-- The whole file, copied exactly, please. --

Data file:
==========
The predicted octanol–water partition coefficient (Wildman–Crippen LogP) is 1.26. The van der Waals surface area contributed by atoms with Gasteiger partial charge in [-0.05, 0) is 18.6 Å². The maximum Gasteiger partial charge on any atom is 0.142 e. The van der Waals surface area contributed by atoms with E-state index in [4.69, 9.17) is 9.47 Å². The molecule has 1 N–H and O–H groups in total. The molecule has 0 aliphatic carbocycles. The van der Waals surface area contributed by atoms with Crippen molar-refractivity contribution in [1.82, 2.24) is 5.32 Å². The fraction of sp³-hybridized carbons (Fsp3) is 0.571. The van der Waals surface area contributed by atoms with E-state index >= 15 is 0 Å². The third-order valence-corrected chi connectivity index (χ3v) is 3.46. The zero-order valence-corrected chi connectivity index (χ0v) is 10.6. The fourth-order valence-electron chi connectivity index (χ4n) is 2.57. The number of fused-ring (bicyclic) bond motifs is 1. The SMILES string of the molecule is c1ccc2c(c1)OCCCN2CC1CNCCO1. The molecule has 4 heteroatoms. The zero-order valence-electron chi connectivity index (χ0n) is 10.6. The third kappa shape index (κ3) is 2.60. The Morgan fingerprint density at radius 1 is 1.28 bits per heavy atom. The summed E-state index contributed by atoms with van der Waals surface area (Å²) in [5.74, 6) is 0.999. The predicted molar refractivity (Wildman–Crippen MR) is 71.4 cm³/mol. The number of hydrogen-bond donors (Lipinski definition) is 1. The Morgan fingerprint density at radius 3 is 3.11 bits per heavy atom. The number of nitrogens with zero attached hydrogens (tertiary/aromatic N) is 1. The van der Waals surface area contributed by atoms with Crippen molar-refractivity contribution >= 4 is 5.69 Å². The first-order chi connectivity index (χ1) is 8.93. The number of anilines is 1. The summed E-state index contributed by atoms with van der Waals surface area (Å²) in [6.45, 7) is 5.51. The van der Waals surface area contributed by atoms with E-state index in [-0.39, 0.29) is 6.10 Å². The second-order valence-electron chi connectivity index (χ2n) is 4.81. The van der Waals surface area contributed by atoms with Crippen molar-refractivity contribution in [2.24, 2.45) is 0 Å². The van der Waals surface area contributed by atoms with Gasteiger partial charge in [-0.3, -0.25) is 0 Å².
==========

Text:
The predicted octanol–water partition coefficient (Wildman–Crippen LogP) is 1.26. The van der Waals surface area contributed by atoms with Gasteiger partial charge in [-0.05, 0) is 18.6 Å². The maximum Gasteiger partial charge on any atom is 0.142 e. The van der Waals surface area contributed by atoms with E-state index in [4.69, 9.17) is 9.47 Å². The molecule has 1 N–H and O–H groups in total. The molecule has 0 aliphatic carbocycles. The van der Waals surface area contributed by atoms with Crippen molar-refractivity contribution in [1.82, 2.24) is 5.32 Å². The fraction of sp³-hybridized carbons (Fsp3) is 0.571. The van der Waals surface area contributed by atoms with E-state index >= 15 is 0 Å². The third-order valence-corrected chi connectivity index (χ3v) is 3.46. The zero-order valence-corrected chi connectivity index (χ0v) is 10.6. The fourth-order valence-electron chi connectivity index (χ4n) is 2.57. The number of fused-ring (bicyclic) bond motifs is 1. The SMILES string of the molecule is c1ccc2c(c1)OCCCN2CC1CNCCO1. The molecule has 4 heteroatoms. The zero-order valence-electron chi connectivity index (χ0n) is 10.6. The third kappa shape index (κ3) is 2.60. The Morgan fingerprint density at radius 1 is 1.28 bits per heavy atom. The summed E-state index contributed by atoms with van der Waals surface area (Å²) in [5.74, 6) is 0.999. The predicted molar refractivity (Wildman–Crippen MR) is 71.4 cm³/mol. The number of hydrogen-bond donors (Lipinski definition) is 1. The Morgan fingerprint density at radius 3 is 3.11 bits per heavy atom. The number of nitrogens with zero attached hydrogens (tertiary/aromatic N) is 1. The van der Waals surface area contributed by atoms with Crippen molar-refractivity contribution >= 4 is 5.69 Å². The first-order chi connectivity index (χ1) is 8.93. The number of anilines is 1. The summed E-state index contributed by atoms with van der Waals surface area (Å²) in [6.45, 7) is 5.51. The van der Waals surface area contributed by atoms with E-state index in [-0.39, 0.29) is 6.10 Å². The second-order valence-electron chi connectivity index (χ2n) is 4.81. The van der Waals surface area contributed by atoms with Crippen molar-refractivity contribution in [2.24, 2.45) is 0 Å². The van der Waals surface area contributed by atoms with Gasteiger partial charge in [-0.3, -0.25) is 0 Å².